Bundism was a mass force in Europe, representing tens of thousands of Jewish workers, and its history is a profoundly rich one. It is internally politically diverse, evolving left and right wings divided over questions such as what attitude to take to the Russian Revolution and the Bolshevik government.

Vladimir Medem, the founding theorist of Bundism, was an opponent of Lenin within the international socialist movement. Many Bundists supported the Mensheviks, the Russian revolutionary left’s more conservative party (whose outstanding and perhaps most honourable leader, Julius Martov, was himself a Sephardic Jew, born in Turkey), but some, like Khaye Malka-Lifshits, also known as Esther Frumkin, were pro-Bolshevik.

Frumkin is a heroic figure, who was imprisoned for her revolutionary activity and who, in 1920, was involved in a left-wing split from the Bund, involving Bundists who wanted to affiliate to the Bolsheviks’ newly-founded Communist International, known as the “Third International”. The organisation she founded, the Kombund, did affiliate to the Third International and retained an autonomous identity as the Central Jewish Bureau within the Communist Party of Poland.

She was a passionate Yiddishist and wrote extensively about Yiddish. She was arrested by the Stalinist regime in 1938 and died in 1943 in a Stalinist labour camp in Karaganda, in what is now Kazakhstan. The Stalinist regime denounced “unreconstructed Bundists” as “counterrevolutionary nationalists”. Contemporary organisations like the Jewish Socialist Group identify with the Bundist tradition. Bundists were also particularly active in pioneering the Workmen’s Circles, the Arbeiter Rings, founded in 1900, as mutual aid societies and cultural committees which became forums, and indeed terrains of ideological struggle, for Jewish revolutionaries from a range of backgrounds. The official Arbeiter Ring organisation still exists today, although in a much depoliticised form.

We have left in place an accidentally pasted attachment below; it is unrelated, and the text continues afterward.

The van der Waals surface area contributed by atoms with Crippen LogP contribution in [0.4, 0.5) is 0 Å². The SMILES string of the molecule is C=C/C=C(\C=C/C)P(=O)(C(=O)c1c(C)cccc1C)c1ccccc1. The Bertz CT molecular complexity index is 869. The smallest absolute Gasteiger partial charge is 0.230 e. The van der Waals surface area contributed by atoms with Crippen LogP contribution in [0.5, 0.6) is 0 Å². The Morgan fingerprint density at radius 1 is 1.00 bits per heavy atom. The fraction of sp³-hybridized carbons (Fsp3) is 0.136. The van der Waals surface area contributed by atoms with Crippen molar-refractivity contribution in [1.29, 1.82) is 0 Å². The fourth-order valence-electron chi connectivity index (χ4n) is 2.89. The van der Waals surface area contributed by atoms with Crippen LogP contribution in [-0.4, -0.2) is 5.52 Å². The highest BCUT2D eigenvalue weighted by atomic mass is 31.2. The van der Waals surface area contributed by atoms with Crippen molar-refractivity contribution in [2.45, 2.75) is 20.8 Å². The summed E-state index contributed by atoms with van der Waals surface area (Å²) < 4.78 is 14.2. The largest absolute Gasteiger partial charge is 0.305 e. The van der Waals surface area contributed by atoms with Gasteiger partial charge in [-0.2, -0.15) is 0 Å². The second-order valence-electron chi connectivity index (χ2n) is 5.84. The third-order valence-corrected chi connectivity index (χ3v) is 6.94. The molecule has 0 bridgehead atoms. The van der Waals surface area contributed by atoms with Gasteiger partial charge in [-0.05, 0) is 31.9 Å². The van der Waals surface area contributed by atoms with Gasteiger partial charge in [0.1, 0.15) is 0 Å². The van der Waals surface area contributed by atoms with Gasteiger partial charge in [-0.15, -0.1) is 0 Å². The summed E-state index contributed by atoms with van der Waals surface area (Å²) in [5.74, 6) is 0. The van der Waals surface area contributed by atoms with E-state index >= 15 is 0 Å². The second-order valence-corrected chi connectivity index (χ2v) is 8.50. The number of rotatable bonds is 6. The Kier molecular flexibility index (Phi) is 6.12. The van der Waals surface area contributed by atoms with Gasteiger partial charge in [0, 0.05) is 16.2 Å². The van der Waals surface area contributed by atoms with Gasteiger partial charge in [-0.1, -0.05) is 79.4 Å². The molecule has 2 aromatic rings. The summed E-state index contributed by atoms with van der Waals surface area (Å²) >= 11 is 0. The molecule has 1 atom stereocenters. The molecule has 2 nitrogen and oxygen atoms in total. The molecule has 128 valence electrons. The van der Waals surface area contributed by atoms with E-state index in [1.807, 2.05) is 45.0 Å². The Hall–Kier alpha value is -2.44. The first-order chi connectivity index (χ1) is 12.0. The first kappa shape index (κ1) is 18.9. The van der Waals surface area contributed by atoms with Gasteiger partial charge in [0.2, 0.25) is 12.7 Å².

I’ve included these as a bit of a footnote, and from personal bias. These are three key figures in the particular political tradition with which Workers’ Liberty identifies, sometimes called “third camp” socialism which originated in the 1940s as a radically anti-Stalinist tendency that pioneered the slogan “neither Washington nor Moscow”.